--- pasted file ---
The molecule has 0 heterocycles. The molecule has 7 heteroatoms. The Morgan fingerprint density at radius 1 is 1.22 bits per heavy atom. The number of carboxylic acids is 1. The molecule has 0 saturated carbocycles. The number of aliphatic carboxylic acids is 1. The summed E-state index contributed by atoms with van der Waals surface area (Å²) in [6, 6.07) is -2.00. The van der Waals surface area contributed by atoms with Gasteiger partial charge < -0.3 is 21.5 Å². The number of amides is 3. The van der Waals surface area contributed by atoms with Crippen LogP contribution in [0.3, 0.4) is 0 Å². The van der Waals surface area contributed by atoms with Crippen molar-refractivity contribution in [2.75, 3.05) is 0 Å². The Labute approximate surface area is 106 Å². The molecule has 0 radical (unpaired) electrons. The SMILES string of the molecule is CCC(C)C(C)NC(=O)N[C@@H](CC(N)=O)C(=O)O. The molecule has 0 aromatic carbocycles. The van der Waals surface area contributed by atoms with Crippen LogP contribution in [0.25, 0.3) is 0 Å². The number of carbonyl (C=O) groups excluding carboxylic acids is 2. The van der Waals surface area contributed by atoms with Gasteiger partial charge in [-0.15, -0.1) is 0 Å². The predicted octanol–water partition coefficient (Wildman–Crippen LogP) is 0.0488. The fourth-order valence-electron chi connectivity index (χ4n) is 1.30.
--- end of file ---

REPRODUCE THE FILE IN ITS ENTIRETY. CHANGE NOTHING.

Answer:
The molecule has 0 heterocycles. The molecule has 7 heteroatoms. The Morgan fingerprint density at radius 1 is 1.22 bits per heavy atom. The number of carboxylic acids is 1. The molecule has 0 saturated carbocycles. The number of aliphatic carboxylic acids is 1. The summed E-state index contributed by atoms with van der Waals surface area (Å²) in [6, 6.07) is -2.00. The van der Waals surface area contributed by atoms with Gasteiger partial charge < -0.3 is 21.5 Å². The number of amides is 3. The van der Waals surface area contributed by atoms with Crippen LogP contribution in [0.3, 0.4) is 0 Å². The van der Waals surface area contributed by atoms with Crippen molar-refractivity contribution in [2.75, 3.05) is 0 Å². The Labute approximate surface area is 106 Å². The molecule has 0 radical (unpaired) electrons. The SMILES string of the molecule is CCC(C)C(C)NC(=O)N[C@@H](CC(N)=O)C(=O)O. The molecule has 0 aromatic carbocycles. The van der Waals surface area contributed by atoms with Crippen LogP contribution in [0.25, 0.3) is 0 Å². The number of carbonyl (C=O) groups excluding carboxylic acids is 2. The van der Waals surface area contributed by atoms with Gasteiger partial charge in [-0.15, -0.1) is 0 Å². The predicted octanol–water partition coefficient (Wildman–Crippen LogP) is 0.0488. The fourth-order valence-electron chi connectivity index (χ4n) is 1.30.